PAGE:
Louisiana is sinking, and Johnny Sansone is on a mission to help save it. An acre an hour of the Bayou State is disappearing under salt water. In recent years, a lot of voices have been raised in protest, but nothing seemed to be getting done. In 2004, Louisiana musician Tab Benoit gave the problem a voice and a helping hand. The Houma, La., native started the nonprofit Voice of the Wetlands organization, asking his fellow musicians for help raising money and awareness of the problem.
Sansone was one of the first to sign up and has been touring the country ever since with Benoit and a cadre of Louisiana's finest performers including Anders Osborne, Cyril Neville, Johnny Vidacovich, Waylon Thibodeaux and Big Chief Monk Boudreaux.
Hurricane Katrina intensified Sansone's dedication to the cause. "After actually getting walloped and having friends die, this is an extremely large wake-up call, to see what happens to people here firsthand, and six years later, to be looking around and saying, 'Oh, I don't have that anymore.' I go to get something and I forget, I don't have that anymore," Sansone says. "And it doesn't go away."
Although he's an Orange, N.J., native, Sansone's heart belongs to Louisiana. When he got interested in music and started taking sax lessons at the age of 8, he was drawn to the swampy sounds of Jimmy Reed, Slim Harpo and Lazy Lester he heard on Excello records. By 13, he had switched to harp and guitar, and by the time he got to college in Colorado on a swimming scholarship in '75, he had started a swampy blues band.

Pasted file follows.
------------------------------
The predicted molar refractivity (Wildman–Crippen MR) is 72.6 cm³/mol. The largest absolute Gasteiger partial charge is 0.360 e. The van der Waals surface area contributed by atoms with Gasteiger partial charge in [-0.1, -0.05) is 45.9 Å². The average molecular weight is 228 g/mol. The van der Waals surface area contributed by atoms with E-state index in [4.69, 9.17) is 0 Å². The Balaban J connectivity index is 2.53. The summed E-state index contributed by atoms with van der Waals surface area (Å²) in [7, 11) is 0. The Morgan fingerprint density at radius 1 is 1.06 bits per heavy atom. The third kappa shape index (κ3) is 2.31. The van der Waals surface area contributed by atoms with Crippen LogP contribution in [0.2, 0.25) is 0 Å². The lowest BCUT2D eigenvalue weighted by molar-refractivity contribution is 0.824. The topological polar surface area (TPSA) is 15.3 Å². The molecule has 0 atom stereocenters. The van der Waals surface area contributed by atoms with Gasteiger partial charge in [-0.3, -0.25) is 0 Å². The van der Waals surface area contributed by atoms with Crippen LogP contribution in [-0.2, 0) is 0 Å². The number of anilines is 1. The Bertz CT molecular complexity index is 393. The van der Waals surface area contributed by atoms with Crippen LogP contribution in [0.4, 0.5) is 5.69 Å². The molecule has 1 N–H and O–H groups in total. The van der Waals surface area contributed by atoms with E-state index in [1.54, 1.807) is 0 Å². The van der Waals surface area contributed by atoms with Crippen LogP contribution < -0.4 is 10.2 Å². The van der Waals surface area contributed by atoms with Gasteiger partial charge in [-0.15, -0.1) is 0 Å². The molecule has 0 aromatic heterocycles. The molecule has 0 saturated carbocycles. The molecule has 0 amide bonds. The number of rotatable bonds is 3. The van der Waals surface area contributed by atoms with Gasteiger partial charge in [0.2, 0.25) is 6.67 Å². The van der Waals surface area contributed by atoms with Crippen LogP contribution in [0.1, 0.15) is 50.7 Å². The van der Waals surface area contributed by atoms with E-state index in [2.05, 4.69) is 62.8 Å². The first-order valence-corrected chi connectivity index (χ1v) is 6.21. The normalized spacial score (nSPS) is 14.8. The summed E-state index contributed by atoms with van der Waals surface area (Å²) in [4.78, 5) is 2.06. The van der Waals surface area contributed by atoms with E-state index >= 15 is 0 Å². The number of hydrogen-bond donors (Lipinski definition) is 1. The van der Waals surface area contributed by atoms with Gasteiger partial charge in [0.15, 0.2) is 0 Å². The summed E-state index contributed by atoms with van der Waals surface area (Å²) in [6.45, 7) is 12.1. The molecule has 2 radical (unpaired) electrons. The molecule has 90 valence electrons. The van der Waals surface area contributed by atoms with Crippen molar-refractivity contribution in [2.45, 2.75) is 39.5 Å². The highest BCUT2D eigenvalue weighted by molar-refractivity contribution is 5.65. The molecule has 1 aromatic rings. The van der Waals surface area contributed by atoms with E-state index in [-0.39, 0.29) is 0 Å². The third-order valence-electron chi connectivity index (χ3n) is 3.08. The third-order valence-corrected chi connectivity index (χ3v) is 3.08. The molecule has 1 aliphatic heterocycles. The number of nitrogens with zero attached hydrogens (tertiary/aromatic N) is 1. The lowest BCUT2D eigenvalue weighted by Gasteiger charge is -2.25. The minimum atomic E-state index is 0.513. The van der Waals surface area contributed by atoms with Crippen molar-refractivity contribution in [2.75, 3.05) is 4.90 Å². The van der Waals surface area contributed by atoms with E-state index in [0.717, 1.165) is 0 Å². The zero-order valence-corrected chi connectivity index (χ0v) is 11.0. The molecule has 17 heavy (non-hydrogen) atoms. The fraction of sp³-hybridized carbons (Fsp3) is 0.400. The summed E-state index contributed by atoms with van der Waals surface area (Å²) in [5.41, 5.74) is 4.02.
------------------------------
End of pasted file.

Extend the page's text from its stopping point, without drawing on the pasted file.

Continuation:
He later moved to Austin, sneaking down to New Orleans for long weekends, then settled in North Carolina in the early '80s, playing with R&B band the Alka-Phonics before founding his own group, Jumpin' Johnny and the Blues Party, recording one record, Where Ya At? for King Snake records. The band frequented the Double Door as well as blues joints along the East Coast. He had a stint with Ronnie Earl and the Broadcasters before finally moving to New Orleans in the late '80s.
Sansone took up accordion after attending Zydeco king Clifton Chenier's wake in '85. With the addition of the Zydeco feel the accordion added, a mix of blues, R&B and swampy Creole and Cajun influences, Sansone's sound took on a new dimension. His latest release, The Lord is Waiting and the Devil is Too, on his own Shortstack label, is some of the meanest, low-down and downright satisfying blues of Sansone's career. Backed by Galactic drummer Stanton Moore and Anders Osborne on guitar, Sansone comes out blasting and keeps his foot to the floor all the way through. It's raw and dangerous, swamp-soaked voodoo from a stripped-down power trio.
The Voice of the Wetlands message is that Louisiana has a man-made problem needing a man-made solution. "I can't go down there with my backhoe and try to fill in the marshes that were left behind from the oil companies that dredged them out and let the salt water come in," Sansone says. "The only thing I can do is to be part of something that's gonna bring awareness to people."
Even though the foundation has raised awareness, people need to realize that Louisiana is on the front line of an environmental problem that affects every citizen and every state.
"The No. 1 issue here is the wetlands," Sansone says. "That is the first line of defense. That slows down hurricanes. So if we get another direct hit, and we lost 30 miles of wetlands, that means we're gonna get hit 30 times worse.
"We have to start trying to save ourselves," he adds, "'cause nobody's gonna do it for you. That's really what this band is about, to let people know you gotta get off your ass and do something."